Ashley: My experience as a biracial woman

Volunteering for the Human Library Chicago to talk about life as a bi-racial person is important to me because we are becoming a mixed-race nation.  I think it’s important to talk about cultural identity and the hardships of “fitting in” with a culture and being accepted.  I want people to see that we are all the same and that mixing of race and culture is a beautiful thing.  We don’t have to choose which group to identify with we can identify with all people. We need to be more tolerant towards each other and hopefully grow to love and respect our differences.

One of the most common misconceptions I have heard about bi-racial people is that they are confused. I have heard people say that bi-racial children don’t know what culture or race they belong to and spend years trying to figure out their “identity”. I don’t believe that is true. I have a family full of multiracial people and they all know who they are and where they come from. That could be attributed to parents who made sure the children knew about their culture and heritage. That is another thing I would like to address during this project. Parents of biracial children need to take the time to teach the children about their cultures. Even if you are a single parent that child needs to know about the other parent’s customs and be exposed to people like them. If not then that may feel confused and that they don’t fit in with the people they are around.

Because of my book title I have experienced racism and prejudice. This happened mostly when I was a child. Black girls did not like me because of my olive skin and long, curly hair. They also didn’t like me because they saw me as competition. Black boys courted me and put me on a pedestal which also upset black girls. White girls didn’t want to always include me and would sometimes make fun of my puffy hair and darker skin color. White boys did not want to date me because they didn’t want to be made fun of for dating a black girl. I wasn’t dark enough for the black people and too dark for white people. I didn’t understand why we all just weren’t people. I didn’t understand why people didn’t like me when they had never even spoken to me. I hated being judged based of appearance only.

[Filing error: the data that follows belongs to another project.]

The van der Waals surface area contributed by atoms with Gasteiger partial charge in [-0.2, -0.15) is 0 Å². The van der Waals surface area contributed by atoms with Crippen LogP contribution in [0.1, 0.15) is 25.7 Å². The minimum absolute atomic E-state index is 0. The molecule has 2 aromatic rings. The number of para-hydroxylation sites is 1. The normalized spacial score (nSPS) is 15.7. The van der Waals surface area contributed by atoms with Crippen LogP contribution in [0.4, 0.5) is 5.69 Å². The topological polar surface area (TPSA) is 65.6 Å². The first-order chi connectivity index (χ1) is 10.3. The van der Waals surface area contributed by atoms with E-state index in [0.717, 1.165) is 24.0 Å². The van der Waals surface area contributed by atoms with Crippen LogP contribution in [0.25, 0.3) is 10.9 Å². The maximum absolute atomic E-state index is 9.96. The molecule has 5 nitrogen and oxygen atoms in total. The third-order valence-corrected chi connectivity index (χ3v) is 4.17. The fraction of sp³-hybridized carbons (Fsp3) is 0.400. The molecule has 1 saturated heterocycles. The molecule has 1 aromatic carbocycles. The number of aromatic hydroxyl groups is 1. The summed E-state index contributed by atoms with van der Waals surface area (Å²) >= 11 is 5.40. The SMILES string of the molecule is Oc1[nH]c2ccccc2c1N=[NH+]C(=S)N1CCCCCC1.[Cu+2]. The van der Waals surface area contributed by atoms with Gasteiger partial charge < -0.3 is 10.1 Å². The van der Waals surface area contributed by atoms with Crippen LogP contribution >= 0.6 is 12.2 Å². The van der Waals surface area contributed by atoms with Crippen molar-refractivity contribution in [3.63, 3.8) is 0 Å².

There were times in life where I felt like I just wanted to be one race but not because of how I felt inside (confident and strong) but because of how others would make me feel. People acted like I had to choose a race or culture to identify with instead of just being Ashley! However, today I would not change my race for the world. I have a lot of pride in saying I am multiracial. I would like my story to inspire young people to be themselves and embrace their diversity! Revel in the fact that you can identify with many people and cultures! I would also like to educate parents on the importance of teaching children about all of their cultures!